Uses: Metal, outlining, clothes, jewelry and bugs
DMC Metallic Pearl Cotton: This is a non-divisible thread, size 5 pearl. Metallic pearl is excellent for accents or glittery items on the canvas. You may want to stitch this as is or blend it with other threads. The thread comes on only gold or silver. Like other metal threads, use a shorter length in the needle to prevent wear spots before you have finished stitching.
Uses: Accents, jewels, clothes, bugs and glittery areas
Fyre Werks (pronounced Fire Works): This soft sheen metallic ribbon will add glitter and glam to your project. The ribbon is very easy to work with. Because the ends will fray, use Fray Check by Dritz or clear fingernail polish. After the product is dry, stitch as usual. Use a laying tool to ensure the thread lays flat on the canvas. Fyre Werks is manufactured by Rainbow Gallery.
Uses: Jewels, clothes, metal things and glitz
Kreinik Hot-Wire: The size of Hot-Wire is the same as Kreinik Medium #16 Braid. The braid has a wire running through it to make the thread bendable into any position you may choose. This is great for that 3D, silly or unique project you are working on. Use Hot-Wire for trimming the edge of a butterfly, flower or bird wing. Kreinik has 18 interesting colors to work with.
Uses: 3D, butterfly antennas, silly hair, flower stamens, edges of bird wings, flowers, butterfly wings and boat sails
Light Effects: DMC has created a series of metallic embroidery threads under the categories of Jewel Effects (14 colors), Precious Metal Effects (6 colors) Antique Effects (5 colors) Pearlescent Effects (8 colors) Fluorescent Effects (2 colors) and Glow-in-the-dark (1 color). Each thread has a lovely metallic shine which adds interest. The Pearlescent Effects will add sparkle to snowmen. Jewel Effects make instant jewelry and gems. Metals include gold, silver, copper and blue. Antique Effects will give a metal a tarnished, aged look. Glow-in-the-dark is white and can add a spooky feel.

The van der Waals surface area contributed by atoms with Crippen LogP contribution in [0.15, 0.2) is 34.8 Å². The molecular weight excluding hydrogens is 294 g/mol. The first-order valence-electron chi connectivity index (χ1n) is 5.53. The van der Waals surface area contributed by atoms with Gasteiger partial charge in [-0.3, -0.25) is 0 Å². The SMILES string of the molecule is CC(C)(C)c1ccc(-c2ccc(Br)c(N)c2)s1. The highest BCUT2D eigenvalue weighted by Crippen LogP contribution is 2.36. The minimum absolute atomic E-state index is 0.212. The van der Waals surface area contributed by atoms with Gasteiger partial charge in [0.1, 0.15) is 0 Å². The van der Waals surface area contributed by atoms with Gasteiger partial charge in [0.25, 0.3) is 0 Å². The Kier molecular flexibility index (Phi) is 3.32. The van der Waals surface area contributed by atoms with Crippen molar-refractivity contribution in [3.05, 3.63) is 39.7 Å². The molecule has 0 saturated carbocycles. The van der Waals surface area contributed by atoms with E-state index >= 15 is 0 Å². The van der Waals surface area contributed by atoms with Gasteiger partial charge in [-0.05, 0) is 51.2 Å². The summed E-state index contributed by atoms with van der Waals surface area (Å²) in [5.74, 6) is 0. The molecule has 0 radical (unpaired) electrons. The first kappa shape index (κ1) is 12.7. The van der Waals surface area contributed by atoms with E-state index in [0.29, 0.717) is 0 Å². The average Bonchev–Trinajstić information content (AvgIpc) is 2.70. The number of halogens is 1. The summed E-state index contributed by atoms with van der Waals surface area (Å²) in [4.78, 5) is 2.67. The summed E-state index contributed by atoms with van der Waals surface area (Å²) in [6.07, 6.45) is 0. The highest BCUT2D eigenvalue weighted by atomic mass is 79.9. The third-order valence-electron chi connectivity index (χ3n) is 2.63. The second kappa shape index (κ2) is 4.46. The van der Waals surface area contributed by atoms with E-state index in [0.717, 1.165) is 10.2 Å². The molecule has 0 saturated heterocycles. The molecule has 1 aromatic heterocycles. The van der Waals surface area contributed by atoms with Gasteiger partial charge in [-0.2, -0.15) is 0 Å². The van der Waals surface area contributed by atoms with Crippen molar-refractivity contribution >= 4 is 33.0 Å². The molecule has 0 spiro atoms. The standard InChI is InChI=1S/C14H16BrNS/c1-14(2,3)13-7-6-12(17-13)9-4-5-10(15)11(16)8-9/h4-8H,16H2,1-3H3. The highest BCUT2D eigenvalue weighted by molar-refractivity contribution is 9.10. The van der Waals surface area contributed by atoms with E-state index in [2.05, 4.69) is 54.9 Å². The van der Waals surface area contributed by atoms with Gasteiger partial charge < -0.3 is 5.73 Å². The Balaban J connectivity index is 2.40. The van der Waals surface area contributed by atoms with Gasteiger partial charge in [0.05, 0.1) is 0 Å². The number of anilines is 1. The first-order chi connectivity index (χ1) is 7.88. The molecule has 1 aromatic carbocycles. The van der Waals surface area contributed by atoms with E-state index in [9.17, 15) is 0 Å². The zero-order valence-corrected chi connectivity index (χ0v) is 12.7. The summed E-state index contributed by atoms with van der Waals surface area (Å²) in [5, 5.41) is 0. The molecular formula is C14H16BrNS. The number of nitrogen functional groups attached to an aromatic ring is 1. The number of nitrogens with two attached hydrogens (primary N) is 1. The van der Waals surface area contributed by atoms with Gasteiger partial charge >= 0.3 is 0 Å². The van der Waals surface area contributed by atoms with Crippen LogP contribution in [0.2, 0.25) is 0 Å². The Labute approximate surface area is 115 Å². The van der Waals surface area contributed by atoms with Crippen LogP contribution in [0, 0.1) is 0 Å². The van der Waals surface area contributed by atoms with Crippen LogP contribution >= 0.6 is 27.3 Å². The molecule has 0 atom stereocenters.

Tiara: Tiara is a brassy metal thread which has a soft twist. Because it is twisted, it is softer and easier to stitch on canvas. The ends will fray. Use Fray Check or clear fingernail polish on the ends to alleviate this problem. Also, use shorter lengths when working. Stitch with up and down stabbing movements like a sewing machine. This will prevent fraying before you have finished stitching Tiara. Tiara is manufactured by Rainbow Gallery.
Uses: Brassy metal objects, ornaments, instruments such as horns and symbols
Kreinik Filament: Filament is a very fine thread which should be used for over stitching or combined with another thread. Because the thread is so light, adding one or two strands to your thread will not make a difference when stitching. Over stitching will add sparkle, pizazz and interest. Use a thread length of 18” when working filament. Also, stitch like a sewing machine, up and down movements. Kreinik recommends hand, machine or dry cleaning Blending Filament. For those who needlepoint, think of the other threads involved and go from there. (Never throw your needlepoint in the washing machine unless you want fancy dust rags! The spool has 55 yards of thread.
Uses: Accents, water, sparkle, jewels, clothes and wet areas
Tags: Hotwire, Hot Wire